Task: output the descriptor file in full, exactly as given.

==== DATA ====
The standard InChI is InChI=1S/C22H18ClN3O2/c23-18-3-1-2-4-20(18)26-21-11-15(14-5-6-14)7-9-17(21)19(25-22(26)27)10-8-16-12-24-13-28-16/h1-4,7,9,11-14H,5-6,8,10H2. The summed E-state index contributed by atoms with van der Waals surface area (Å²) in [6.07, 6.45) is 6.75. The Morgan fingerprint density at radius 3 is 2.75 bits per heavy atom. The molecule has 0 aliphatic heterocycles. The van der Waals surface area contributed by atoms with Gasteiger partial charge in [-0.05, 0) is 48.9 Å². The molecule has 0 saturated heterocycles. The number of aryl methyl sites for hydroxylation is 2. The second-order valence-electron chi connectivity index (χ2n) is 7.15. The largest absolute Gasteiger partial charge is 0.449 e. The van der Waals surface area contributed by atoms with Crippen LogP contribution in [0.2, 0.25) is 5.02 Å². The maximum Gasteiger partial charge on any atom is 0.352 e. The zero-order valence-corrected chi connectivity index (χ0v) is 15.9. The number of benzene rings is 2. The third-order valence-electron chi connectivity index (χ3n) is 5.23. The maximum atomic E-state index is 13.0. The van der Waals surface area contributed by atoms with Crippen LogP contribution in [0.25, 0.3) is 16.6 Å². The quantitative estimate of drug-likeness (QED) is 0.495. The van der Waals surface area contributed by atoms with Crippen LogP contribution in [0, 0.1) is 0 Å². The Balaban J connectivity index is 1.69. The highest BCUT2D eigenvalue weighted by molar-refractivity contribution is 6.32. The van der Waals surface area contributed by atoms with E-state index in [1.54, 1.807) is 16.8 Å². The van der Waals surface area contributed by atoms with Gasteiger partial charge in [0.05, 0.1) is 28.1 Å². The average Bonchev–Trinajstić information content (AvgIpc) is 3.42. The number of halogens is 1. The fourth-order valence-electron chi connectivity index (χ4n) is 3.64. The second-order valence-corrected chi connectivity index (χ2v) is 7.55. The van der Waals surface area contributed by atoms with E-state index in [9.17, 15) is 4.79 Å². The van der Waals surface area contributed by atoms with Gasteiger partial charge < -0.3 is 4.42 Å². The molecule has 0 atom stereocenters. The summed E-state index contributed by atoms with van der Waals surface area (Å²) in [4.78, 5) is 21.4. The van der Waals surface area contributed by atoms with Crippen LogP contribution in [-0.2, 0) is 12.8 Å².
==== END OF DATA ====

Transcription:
The standard InChI is InChI=1S/C22H18ClN3O2/c23-18-3-1-2-4-20(18)26-21-11-15(14-5-6-14)7-9-17(21)19(25-22(26)27)10-8-16-12-24-13-28-16/h1-4,7,9,11-14H,5-6,8,10H2. The summed E-state index contributed by atoms with van der Waals surface area (Å²) in [6.07, 6.45) is 6.75. The Morgan fingerprint density at radius 3 is 2.75 bits per heavy atom. The molecule has 0 aliphatic heterocycles. The van der Waals surface area contributed by atoms with Gasteiger partial charge in [-0.05, 0) is 48.9 Å². The molecule has 0 saturated heterocycles. The number of aryl methyl sites for hydroxylation is 2. The second-order valence-electron chi connectivity index (χ2n) is 7.15. The largest absolute Gasteiger partial charge is 0.449 e. The van der Waals surface area contributed by atoms with Crippen LogP contribution in [0.2, 0.25) is 5.02 Å². The maximum Gasteiger partial charge on any atom is 0.352 e. The zero-order valence-corrected chi connectivity index (χ0v) is 15.9. The number of benzene rings is 2. The third-order valence-electron chi connectivity index (χ3n) is 5.23. The maximum atomic E-state index is 13.0. The van der Waals surface area contributed by atoms with Crippen LogP contribution in [0.25, 0.3) is 16.6 Å². The quantitative estimate of drug-likeness (QED) is 0.495. The van der Waals surface area contributed by atoms with Crippen LogP contribution in [0, 0.1) is 0 Å². The Balaban J connectivity index is 1.69. The highest BCUT2D eigenvalue weighted by molar-refractivity contribution is 6.32. The van der Waals surface area contributed by atoms with E-state index in [1.54, 1.807) is 16.8 Å². The van der Waals surface area contributed by atoms with Gasteiger partial charge in [0.05, 0.1) is 28.1 Å². The average Bonchev–Trinajstić information content (AvgIpc) is 3.42. The number of halogens is 1. The fourth-order valence-electron chi connectivity index (χ4n) is 3.64. The second-order valence-corrected chi connectivity index (χ2v) is 7.55. The van der Waals surface area contributed by atoms with E-state index in [9.17, 15) is 4.79 Å². The van der Waals surface area contributed by atoms with Gasteiger partial charge < -0.3 is 4.42 Å². The molecule has 0 atom stereocenters. The summed E-state index contributed by atoms with van der Waals surface area (Å²) in [4.78, 5) is 21.4. The van der Waals surface area contributed by atoms with Crippen LogP contribution in [-0.2, 0) is 12.8 Å².